The Victims' Commissioner fears the move from the Home Office set back work in the field and further hide the issue, which is already hidden, mis-identified, and under-detected.
First reported in The Independent on 6 January 2021.
The Victims’ Commissioner has reacted to news that ministers are considering dropping references to honour-based abuse in the recording of crimes such as forced marriage, coercive control and female genital mutilation. Raising concerns offences could go undetected, the Victims’ Commissioner “strongly urged” the Home Office to reconsider the move.
Dame Vera said she feared the step by the Home Office “would set work in this field back, bury even more deeply the hidden nature of Honour Based Abuse and damage victim confidence that the government understands their unique experiences.” She “strongly urged” the Home Office to reconsider the proposed move.
Under the current system, certain offences — which can also include threats to kill, assault, attempted murder, and murder — are recorded under the blanket label of honour-based abuse. Ministers are believed to want to scrap the term to avoid falsely linking such crimes to “honour”.
Campaigners fear these plans would further undermine the survivors of honour-based violence, who are often hidden.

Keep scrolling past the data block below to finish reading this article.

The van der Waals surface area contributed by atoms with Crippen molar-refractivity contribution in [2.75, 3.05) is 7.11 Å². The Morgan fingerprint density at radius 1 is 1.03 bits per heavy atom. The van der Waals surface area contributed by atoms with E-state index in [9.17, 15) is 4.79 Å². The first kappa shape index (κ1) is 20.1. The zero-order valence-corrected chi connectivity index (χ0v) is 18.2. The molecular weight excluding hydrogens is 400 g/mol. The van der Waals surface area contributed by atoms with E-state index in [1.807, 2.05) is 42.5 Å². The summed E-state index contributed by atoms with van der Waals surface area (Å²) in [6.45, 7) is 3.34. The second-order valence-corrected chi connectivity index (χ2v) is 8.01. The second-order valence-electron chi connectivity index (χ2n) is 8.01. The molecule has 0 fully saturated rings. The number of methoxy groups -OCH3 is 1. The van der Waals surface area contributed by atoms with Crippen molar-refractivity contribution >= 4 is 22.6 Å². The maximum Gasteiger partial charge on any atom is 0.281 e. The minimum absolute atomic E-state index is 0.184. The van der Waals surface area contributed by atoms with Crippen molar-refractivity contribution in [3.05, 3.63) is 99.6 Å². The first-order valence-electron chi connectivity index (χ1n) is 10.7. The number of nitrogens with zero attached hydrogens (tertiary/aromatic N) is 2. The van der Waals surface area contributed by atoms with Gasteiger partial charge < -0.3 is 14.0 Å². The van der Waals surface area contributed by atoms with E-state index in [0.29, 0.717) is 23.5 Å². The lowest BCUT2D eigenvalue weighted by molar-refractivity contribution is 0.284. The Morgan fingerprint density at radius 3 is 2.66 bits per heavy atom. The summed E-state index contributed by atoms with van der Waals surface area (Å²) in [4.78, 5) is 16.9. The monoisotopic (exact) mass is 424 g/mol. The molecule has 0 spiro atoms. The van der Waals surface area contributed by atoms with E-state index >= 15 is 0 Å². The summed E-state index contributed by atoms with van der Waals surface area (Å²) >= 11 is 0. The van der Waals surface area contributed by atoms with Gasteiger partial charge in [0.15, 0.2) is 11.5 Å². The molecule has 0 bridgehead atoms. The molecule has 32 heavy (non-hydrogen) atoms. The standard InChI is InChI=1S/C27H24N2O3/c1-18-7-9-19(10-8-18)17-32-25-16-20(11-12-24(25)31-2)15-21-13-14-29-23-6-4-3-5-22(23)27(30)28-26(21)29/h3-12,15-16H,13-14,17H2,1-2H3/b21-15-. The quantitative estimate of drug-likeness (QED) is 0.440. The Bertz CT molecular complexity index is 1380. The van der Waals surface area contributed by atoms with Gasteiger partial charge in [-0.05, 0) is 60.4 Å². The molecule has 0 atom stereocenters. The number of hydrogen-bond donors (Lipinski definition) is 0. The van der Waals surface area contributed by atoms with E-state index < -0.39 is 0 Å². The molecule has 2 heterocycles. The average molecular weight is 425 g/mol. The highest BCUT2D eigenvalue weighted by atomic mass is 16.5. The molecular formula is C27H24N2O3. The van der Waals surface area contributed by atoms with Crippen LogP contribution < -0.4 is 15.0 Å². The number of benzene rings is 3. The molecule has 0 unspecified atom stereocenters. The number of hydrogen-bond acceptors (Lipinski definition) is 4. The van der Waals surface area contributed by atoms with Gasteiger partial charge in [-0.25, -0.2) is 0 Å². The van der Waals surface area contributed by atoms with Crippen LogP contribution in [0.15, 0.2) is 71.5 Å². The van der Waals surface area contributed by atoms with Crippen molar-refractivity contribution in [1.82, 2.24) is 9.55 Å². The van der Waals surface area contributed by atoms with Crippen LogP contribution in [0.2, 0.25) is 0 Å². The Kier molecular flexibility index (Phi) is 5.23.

Data supplied by police forces to the Home Office published in December 2020, show there were only 2,024 offences flagged as being honour-based abuse in 2019/20, a dramatic decrease from the 5,595 honour-related offences back in 2015.
This prompted accusations the police have not been taking honour-based abuse seriously. At the time, Dame Vera Baird said the data “shows we are doing victims a disservice.”
The Victims’ Commissioner for England and Wales, Dame Vera Baird, says:
“While I recognise that there will be good intentions behind a proposal to remove the term “honour” from honour-based violence, experience shows that its removal would further undermine the victims of this horrible abuse who are often hidden. In fact, it is almost always referred to as ‘so-called Honour Based Violence’ these days, to make the point that the claim to honour is a false one. That label remains important to help the police and others who might be called on to help to understand that they are dealing with a victim who is even more vulnerable than most domestic abuse victims and will be terrified of the consequences of asking for help.
I fear this step from the Home Office would set work in this field back, bury even more deeply the hidden nature of Honour Based Abuse and damage victim confidence that the government understands their unique experiences. I strongly urge the Home Office to reconsider.”